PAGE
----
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The Dirty 30: How coal is tainting the UK’s climate leadership

 

We environmentalists don’t often talk about what our politicians are doing well. It’s human nature to take these things for granted and concentrate on the areas where improvements are needed. Well here’s something…

…In 2008, the UK government became the first country in the world to introduce a Climate Change Act. The current government has continued to show leadership on the international stage by arguing for stronger EU wide greenhouse gas emissions reduction targets as well as pushing for an ambitious global deal on Climate Change.

Drax power plant, Yorkshire © Global Warming Images / WWF-CanonDrax power plant, Yorkshire © Global Warming Images / WWF-Canon

Given the pride our government takes in being seen as a leader on tackling climate change, it is surprising and disappointing that the UK has come out joint top with Germany in a league table published today which exposes the 30 most polluting power stations in Europe.

The report – Europe’s Dirty Thirty – finds that 9 of the 30 power stations with the highest carbon emissions are in the UK. All of the top thirty plants are coal fired power stations.

The UK’s coal power stations were built mainly in the 1960s and 1970s. These huge behemoths have toiled away over the years providing valuable electricity throughout the country and now average around 45 years old. Unfortunately these old plants have now become an environmental liability and are churning out carbon emissions and damaging air pollution at an unacceptable rate.

So which of the UK’s power stations are the most polluting?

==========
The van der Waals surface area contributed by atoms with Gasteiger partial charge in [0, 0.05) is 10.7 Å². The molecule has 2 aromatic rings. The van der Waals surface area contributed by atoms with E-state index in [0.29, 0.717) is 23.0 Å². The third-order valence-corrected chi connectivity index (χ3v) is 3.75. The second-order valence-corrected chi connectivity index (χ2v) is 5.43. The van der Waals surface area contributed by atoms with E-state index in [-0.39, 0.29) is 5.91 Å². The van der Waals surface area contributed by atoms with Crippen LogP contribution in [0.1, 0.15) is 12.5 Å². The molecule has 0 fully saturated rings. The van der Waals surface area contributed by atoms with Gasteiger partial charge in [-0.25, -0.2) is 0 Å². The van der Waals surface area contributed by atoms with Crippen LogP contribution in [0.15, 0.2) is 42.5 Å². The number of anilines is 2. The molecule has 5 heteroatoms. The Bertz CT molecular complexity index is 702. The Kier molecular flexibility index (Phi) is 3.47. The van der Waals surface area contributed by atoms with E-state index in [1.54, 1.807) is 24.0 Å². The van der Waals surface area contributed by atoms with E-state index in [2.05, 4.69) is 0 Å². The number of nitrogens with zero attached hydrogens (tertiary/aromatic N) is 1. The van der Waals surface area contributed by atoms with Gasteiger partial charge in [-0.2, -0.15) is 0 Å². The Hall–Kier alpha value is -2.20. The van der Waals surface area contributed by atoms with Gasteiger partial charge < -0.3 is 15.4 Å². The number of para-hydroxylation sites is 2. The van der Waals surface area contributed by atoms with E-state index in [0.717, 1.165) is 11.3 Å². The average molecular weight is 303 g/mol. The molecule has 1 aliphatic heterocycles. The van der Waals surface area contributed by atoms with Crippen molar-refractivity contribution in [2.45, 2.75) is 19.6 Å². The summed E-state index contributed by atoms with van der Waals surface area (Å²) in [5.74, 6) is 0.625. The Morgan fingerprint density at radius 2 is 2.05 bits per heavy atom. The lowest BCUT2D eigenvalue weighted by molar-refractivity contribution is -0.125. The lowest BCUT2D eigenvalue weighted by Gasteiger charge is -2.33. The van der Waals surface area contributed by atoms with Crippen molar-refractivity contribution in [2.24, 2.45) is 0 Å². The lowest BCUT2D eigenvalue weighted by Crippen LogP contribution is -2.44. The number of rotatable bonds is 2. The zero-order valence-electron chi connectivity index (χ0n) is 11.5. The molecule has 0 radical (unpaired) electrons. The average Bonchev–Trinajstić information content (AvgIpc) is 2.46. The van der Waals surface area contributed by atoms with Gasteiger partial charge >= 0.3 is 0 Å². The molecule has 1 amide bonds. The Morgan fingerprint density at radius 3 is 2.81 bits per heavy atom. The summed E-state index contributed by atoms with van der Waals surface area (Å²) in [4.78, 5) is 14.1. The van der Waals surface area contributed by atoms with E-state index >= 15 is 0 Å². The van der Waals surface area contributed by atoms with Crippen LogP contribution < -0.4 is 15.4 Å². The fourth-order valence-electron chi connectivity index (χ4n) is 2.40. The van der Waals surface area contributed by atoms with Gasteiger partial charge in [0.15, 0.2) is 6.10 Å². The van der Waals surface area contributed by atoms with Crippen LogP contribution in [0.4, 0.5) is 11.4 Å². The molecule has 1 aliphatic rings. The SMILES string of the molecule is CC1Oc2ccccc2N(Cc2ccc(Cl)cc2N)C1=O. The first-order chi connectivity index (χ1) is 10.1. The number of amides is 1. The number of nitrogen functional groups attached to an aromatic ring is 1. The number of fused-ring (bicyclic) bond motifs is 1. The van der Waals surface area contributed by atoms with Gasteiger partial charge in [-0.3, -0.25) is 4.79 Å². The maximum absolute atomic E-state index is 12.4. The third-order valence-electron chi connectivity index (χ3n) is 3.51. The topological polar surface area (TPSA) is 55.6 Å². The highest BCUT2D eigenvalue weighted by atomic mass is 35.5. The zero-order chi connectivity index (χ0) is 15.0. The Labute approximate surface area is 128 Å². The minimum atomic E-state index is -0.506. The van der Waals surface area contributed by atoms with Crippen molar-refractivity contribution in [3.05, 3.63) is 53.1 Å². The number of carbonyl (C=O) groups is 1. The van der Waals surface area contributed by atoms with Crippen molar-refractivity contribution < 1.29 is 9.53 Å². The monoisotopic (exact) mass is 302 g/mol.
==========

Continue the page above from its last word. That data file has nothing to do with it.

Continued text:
The huge Drax comes in top of the UK plants in the ‘Dirty 30’ list. To be fair to Drax, while it is the dirtiest in terms of absolute emissions, it is one of the most efficient (or least inefficient) of the coal power stations on the list which manage an unimpressive average of around 36 percent efficiency.

Table of UK power plants by emissionsTable of UK power plants by emissions

Particularly surprising perhaps is that two of the biggest are owned by EDF. Why is that surprising? Because EDF have spent a lot of money branding themselves as green. Remember the green version of the Union Jack on billboards up and down the country?

What is the government doing to make sure coal doesn’t scupper UK climate targets?

By 2030 emissions from generating electricity must be cut to around 10 percent of today’s level. This leaves no room for coal.
So what’s the government doing about this? Astonishingly not only are they doing nothing to close the coal. They seem to be working pretty hard to keep it open. Notably:

  • A government new policy, the capacity market, will give large payments to coal plants and help cover the cost of major upgrades required to extend their lives beyond the early 2020s
  • The government has resisted closing the so called ‘coal loophole’ in the 2013 Energy Bill which exempts existing power stations from  meeting carbon intensity limits which apply to new power stations
  • The Chancellor announced at the 2014 budget that the UKs carbon floor price will be frozen at its 2016 level until 2020.

Coal is the biggest single contributor to climate change worldwide. Global coal reserves are several multiples of what can be burnt if we are to keep temperature rises below two degrees centigrade. As the Committee on Climate Change stressed last week in its annual progress report to government, the longer we leave taking action to cut our emissions, the costlier it becomes.

Burning coal is so carbon intensive and so polluting that it should be completely eliminated from the UK’s electricity supply mix by the early to mid-2020s. Any government which is serious about tackling climate change must have the courage to introduce policies which will force coal to close. Only then will the UK be a true leader on climate change.

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